Prolific is the type of word reserved for someone like Richard Hell. Born Richard Meyers, Hell dropped out of high school and moved to New York at the age of 17, had his poems published by Rolling Stone and New Directions before he was 21, then grew tired of the whole aspiring-writer thing and became one of the founders of the New York punk scene.
After putting down the typewriter and picking up the bass, Hell played some of the first punk shows on the CBGB stage and released iconic records with his bands the Neon Boys (later Television), the Heartbreakers (featuring Johnny Thunders and Jerry Nolan), and finally Richard Hell and the Voidoids. Hell isn't on tour supporting his new autobiography, I Dreamed I Was a Very Clean Tramp, but he will be speaking and doing a book signing at the Brooks Museum of Art this Thursday evening. The Flyer caught up with him to ask some questions about his latest project.
Memphis Flyer: You started writing the autobiography in 2006. How did you approach writing it, did you turn to old journals or is it mostly from memory?
Richard Hell: I am lucky that I have a lot of background material to reference. Not only was I publishing writing as a teenager but there was a fair amount of coverage in magazines and papers that was really useful. Plus my mother is a pack rat; she’s kept boxes and boxes of things from my childhood. The homemade pamphlet from when I was eight years that supplied the title for the book came from her. I’m almost neurotically serious about being as accurate as I possibly can, and since the publication of the book I’ve discovered one or two things I’ve got wrong and I fixed them for the paperback. As far as the process of writing, I just winged it and went with the flow. When it came to me reaching back to the earliest days, there was no system or organization, I just trusted that the stuff that I remembered would be relevant.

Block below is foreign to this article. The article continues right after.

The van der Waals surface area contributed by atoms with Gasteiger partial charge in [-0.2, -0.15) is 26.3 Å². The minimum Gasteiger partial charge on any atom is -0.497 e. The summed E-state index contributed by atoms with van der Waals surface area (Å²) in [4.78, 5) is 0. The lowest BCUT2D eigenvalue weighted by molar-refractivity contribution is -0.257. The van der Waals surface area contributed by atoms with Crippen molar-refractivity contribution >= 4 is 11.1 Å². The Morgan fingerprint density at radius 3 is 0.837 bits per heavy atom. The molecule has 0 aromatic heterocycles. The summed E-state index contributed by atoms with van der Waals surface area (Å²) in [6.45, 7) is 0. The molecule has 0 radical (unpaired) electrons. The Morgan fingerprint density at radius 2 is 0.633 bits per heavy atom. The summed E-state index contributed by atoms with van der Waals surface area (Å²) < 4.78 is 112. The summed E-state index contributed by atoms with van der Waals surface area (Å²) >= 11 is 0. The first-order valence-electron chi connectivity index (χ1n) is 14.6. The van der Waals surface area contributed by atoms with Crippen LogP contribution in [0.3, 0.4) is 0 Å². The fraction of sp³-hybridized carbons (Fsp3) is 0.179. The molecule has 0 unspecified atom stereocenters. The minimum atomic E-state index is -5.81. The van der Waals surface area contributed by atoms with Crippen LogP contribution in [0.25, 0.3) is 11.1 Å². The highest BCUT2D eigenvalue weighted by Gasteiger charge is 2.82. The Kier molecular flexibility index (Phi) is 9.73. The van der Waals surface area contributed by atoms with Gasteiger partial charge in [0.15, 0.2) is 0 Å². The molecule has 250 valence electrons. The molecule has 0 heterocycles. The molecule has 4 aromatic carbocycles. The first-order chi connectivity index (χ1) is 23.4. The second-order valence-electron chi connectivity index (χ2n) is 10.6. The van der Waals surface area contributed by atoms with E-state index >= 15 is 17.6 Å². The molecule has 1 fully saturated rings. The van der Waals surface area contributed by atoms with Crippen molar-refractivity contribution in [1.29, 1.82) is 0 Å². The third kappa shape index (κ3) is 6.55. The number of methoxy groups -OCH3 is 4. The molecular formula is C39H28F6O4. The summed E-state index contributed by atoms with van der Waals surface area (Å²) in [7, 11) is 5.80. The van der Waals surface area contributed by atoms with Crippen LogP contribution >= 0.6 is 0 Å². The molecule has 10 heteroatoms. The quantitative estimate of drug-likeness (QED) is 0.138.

Was there anything that you’d forgotten that came back to you once you started writing?
It’s always cool to get a flash of recollection of something really vivid that you hadn’t remembered, no matter what it is. When you write something like this you realize that you do kind of just naturally create this narrative of your life as you go along. You know how when you’re first starting to fall in love or something like that, you and the person you’re falling in love with tend to gradually reveal to each other the stories of your past and your life? It was like that. Things you’re proud of, or find amusing, or sometimes ashamed of, they all get revealed when you become close to someone. There’s this whole repertoire of the things that you’ve been through that you remember gradually.
So if you moved to New York City to be a writer, when and why did you pick up the bass?